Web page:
Scientists, researchers and engineers — some of whom hail from our very own campus — are ready to serve up wearable technology that might change the world as we know it. Instead of simply including the usual text messaging, email reading or web-surfing capabilities that can be found on the average smartphone, scientists have developed interesting devices that can significantly affect treatment for those with diabetes and high blood pressure or those recovering from wounds. With innovative devices in the development pipeline, these new types of wearable smart technology have the rare opportunity to improve public health and the lives of many.
The technology industry may just be headed toward the most innovative, game-changing line of inventions since Steve Jobs created the iPhone. With far more benefits than the convenience of having one’s iPod and cellphone morphed into one, the industry’s shift toward creating personalized, wearable smart devices with health in mind is its best move yet.
Wearable technology has much more to offer than the typical heart rate meters or step-counting pedometers. In fact, last January, Google announced that it’s in the process of developing a line of smart contact lenses that can help individuals living with diabetes. The lenses use a tiny, wireless chip to determine the glucose levels in the wearer’s tears, allowing more accuracy in monitoring blood sugar levels. The Centers for Disease Control and Prevention have charted an upward trend of Americans diagnosed with diabetes, nearly quadrupling from 5.8 million diagnoses in 1980 to 20.9 million in 2011. If approved by the Food and Drug Administration, these smart contact lenses could improve the health of many diabetics by offering them a better, more consistent way to monitor their glucose levels, as well as potentially ending the inconvenience of pricking fingers to test blood levels.
The benefits of wearable smart technology can even extend to the armed forces, athletics, and power generation. Over recent years, UCSD faculty, researchers and students have made significant strides in demonstrating how wearable smart devices can be utilized to advance a diverse amount of fields and professions. A lab overseen by UCSD nanoengineering professor Joseph Wang has made many accomplishments through its research and projects which involve integrating sensors into temporary tattoos, Navy SEAL wetsuits, “smart” bandages and even saliva-analyzing mouthguards.
The lab’s team of nanoengineers found that its temporary tattoos can generate electricity from sweat and monitor fetal heart rates, while the electrochemical sensors integrated onto Navy SEAL wetsuits can detect water contamination or nearby explosives. According to a recent San Diego Union-Tribune piece, the team has also developed bandages that can be used to determine how quickly a wound is healing and mouthguards that can detect both stress and hydration levels of its wearers. In light of its innovative success, the Jacobs School of Engineering announced its future plans to create a Center for Wearable Devices during its Research Expo in April 2014. With more facilities for research, people are only expecting more breakthroughs from the San Diego community.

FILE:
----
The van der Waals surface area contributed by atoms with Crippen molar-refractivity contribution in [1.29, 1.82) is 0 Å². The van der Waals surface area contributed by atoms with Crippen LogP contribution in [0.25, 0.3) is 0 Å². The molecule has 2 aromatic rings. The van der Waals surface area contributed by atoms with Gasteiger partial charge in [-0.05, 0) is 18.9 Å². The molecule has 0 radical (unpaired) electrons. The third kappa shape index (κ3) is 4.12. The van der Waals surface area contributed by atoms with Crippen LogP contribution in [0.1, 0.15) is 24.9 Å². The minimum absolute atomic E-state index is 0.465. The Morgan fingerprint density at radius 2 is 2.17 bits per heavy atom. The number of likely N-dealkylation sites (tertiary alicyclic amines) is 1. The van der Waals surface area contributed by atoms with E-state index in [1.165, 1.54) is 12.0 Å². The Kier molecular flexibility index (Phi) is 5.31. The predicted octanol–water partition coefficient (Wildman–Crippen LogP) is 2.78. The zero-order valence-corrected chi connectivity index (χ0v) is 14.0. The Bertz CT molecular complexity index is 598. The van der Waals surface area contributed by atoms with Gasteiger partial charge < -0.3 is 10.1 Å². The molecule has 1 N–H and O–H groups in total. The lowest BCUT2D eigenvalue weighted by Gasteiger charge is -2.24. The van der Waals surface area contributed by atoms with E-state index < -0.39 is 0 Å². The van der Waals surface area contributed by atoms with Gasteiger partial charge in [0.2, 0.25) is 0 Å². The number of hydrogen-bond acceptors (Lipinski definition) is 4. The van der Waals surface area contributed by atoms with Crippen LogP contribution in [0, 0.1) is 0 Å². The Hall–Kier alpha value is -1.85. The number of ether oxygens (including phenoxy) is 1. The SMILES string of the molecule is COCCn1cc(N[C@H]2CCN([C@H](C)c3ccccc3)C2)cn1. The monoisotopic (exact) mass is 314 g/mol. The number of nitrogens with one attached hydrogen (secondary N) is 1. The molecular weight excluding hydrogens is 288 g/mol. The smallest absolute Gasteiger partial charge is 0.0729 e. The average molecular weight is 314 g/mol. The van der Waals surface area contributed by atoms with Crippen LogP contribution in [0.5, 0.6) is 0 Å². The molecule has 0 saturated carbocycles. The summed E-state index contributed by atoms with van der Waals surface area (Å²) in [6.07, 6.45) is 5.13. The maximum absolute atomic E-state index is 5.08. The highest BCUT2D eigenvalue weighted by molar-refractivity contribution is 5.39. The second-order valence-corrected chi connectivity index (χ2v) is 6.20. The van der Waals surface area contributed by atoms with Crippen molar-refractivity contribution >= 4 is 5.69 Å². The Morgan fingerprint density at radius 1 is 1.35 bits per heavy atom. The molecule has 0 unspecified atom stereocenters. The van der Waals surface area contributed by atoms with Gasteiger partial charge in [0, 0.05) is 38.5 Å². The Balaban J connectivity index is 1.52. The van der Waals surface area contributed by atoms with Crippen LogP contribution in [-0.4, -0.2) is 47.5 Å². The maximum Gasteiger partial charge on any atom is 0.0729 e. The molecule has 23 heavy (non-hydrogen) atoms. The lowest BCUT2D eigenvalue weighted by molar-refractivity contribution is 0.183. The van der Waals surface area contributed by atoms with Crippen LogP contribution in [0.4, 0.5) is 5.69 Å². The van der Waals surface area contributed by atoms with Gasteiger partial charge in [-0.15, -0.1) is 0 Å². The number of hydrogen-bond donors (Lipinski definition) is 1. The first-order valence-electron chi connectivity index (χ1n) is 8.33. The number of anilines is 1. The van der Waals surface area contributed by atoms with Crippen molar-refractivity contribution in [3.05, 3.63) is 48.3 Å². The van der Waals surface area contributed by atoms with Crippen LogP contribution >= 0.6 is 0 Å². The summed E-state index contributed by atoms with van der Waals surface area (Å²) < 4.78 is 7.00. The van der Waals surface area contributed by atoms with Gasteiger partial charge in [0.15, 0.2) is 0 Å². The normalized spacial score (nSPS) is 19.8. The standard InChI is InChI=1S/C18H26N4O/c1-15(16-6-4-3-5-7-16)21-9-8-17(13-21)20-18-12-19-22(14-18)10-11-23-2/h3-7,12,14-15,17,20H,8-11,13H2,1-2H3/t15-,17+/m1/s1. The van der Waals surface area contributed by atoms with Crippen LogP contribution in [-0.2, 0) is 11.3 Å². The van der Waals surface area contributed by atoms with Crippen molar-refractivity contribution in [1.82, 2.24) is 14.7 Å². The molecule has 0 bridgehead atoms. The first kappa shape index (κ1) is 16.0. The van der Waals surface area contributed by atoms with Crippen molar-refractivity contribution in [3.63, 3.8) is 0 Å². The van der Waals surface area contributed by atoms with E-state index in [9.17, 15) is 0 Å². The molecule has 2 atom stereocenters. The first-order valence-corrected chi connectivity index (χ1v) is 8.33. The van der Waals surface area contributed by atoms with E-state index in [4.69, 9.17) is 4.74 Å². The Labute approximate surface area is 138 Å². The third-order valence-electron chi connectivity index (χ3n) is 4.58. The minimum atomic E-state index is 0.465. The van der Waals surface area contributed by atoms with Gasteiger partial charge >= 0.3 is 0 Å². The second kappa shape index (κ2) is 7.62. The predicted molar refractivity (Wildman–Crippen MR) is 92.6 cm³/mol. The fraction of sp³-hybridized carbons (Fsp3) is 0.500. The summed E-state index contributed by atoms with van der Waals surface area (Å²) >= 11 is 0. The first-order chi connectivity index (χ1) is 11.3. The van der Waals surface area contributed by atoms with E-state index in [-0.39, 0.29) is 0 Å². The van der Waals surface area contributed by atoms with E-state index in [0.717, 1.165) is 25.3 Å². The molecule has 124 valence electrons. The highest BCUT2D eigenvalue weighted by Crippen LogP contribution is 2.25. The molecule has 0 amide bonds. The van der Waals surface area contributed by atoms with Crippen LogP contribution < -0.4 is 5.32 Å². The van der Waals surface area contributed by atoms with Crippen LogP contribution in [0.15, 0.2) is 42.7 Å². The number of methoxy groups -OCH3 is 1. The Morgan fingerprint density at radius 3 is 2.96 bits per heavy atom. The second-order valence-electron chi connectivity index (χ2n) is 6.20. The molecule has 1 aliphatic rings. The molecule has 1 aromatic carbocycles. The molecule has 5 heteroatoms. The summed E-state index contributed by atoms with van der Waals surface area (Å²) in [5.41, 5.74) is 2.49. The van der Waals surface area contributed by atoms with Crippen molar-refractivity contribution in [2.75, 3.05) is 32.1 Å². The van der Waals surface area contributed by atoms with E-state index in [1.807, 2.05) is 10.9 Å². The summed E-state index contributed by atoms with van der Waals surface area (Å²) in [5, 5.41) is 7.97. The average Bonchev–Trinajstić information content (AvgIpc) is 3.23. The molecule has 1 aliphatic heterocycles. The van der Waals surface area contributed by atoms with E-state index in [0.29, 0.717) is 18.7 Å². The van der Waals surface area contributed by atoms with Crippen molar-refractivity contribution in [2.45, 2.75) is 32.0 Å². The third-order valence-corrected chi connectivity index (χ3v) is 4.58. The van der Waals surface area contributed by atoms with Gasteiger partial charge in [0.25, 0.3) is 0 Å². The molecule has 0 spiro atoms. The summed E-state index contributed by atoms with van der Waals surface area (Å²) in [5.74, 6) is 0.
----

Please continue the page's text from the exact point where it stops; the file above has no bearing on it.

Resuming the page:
The future opportunities for these technologies are endless and will be worth quelling the fears that current wearable smart devices have created. When people today think of wearable smart technology, Google Glass is usually is the first thing to come to mind. Glass has made numerous headlines and sold out its limited units at $1,500 apiece in mid-April, but has received little praise and a fair share of criticism. Due to the limited privacy that Google Glass’ audio and video recording options and built-in camera may permit, many people are rightfully concerned that Google Glass can be invasive.
However, it’s important to keep in mind that all wearable technology is made with different goals and purposes. People fear wearable tech for many wrong reasons, likely because they are unaware of its different kinds of benefits. The privacy concerns from Google Glass are not at all representative of what all wearable smart devices are or should be. And while people probably should not jump ship to support every new piece of wearable tech, there are reasons to be optimistic of this industry and what is to come.
The ability to personalize wearable devices will ultimately allow society to integrate technology in a way that isn’t cookie cutter for the masses. The health benefits that these cutting-edge devices offer can herald a new era for technology and an increasingly helpful integration of different machines into our lives. It’s time to look past reinventing the smartphone and focus more on improving smart technology on other fronts as well.